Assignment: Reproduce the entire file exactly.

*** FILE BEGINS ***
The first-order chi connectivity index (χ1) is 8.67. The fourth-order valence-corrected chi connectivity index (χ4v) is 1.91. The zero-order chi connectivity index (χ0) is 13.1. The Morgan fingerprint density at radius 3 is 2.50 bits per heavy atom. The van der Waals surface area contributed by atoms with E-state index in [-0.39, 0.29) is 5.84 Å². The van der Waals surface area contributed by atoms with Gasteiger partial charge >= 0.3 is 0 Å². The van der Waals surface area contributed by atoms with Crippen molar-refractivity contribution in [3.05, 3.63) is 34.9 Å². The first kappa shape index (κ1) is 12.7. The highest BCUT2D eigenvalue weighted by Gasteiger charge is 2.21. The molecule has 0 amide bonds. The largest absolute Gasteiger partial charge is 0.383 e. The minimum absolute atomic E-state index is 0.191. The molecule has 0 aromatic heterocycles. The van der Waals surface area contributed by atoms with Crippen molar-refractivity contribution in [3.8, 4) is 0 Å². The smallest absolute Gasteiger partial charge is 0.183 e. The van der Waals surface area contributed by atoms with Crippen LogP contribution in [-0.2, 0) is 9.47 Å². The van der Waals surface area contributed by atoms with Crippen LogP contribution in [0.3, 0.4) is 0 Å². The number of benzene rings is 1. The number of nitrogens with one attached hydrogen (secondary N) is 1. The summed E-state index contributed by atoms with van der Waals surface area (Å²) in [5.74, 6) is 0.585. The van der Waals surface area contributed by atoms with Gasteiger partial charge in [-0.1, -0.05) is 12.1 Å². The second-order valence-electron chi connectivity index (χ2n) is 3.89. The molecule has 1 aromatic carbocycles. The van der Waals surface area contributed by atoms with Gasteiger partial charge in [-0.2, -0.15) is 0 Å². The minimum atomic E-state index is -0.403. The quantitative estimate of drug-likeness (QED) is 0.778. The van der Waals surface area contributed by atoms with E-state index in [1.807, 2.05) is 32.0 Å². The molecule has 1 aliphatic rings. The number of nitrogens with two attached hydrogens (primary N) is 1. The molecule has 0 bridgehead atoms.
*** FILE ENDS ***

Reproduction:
The first-order chi connectivity index (χ1) is 8.67. The fourth-order valence-corrected chi connectivity index (χ4v) is 1.91. The zero-order chi connectivity index (χ0) is 13.1. The Morgan fingerprint density at radius 3 is 2.50 bits per heavy atom. The van der Waals surface area contributed by atoms with E-state index in [-0.39, 0.29) is 5.84 Å². The van der Waals surface area contributed by atoms with Gasteiger partial charge >= 0.3 is 0 Å². The van der Waals surface area contributed by atoms with Crippen molar-refractivity contribution in [3.05, 3.63) is 34.9 Å². The first kappa shape index (κ1) is 12.7. The highest BCUT2D eigenvalue weighted by Gasteiger charge is 2.21. The molecule has 0 amide bonds. The largest absolute Gasteiger partial charge is 0.383 e. The minimum absolute atomic E-state index is 0.191. The molecule has 0 aromatic heterocycles. The van der Waals surface area contributed by atoms with Crippen molar-refractivity contribution in [3.8, 4) is 0 Å². The smallest absolute Gasteiger partial charge is 0.183 e. The van der Waals surface area contributed by atoms with Crippen LogP contribution in [-0.2, 0) is 9.47 Å². The van der Waals surface area contributed by atoms with Crippen LogP contribution in [0.3, 0.4) is 0 Å². The number of benzene rings is 1. The number of nitrogens with one attached hydrogen (secondary N) is 1. The summed E-state index contributed by atoms with van der Waals surface area (Å²) in [5.74, 6) is 0.585. The van der Waals surface area contributed by atoms with Gasteiger partial charge in [-0.1, -0.05) is 12.1 Å². The second-order valence-electron chi connectivity index (χ2n) is 3.89. The molecule has 1 aromatic carbocycles. The van der Waals surface area contributed by atoms with Gasteiger partial charge in [-0.2, -0.15) is 0 Å². The minimum atomic E-state index is -0.403. The quantitative estimate of drug-likeness (QED) is 0.778. The van der Waals surface area contributed by atoms with E-state index in [1.807, 2.05) is 32.0 Å². The molecule has 1 aliphatic rings. The number of nitrogens with two attached hydrogens (primary N) is 1. The molecule has 0 bridgehead atoms.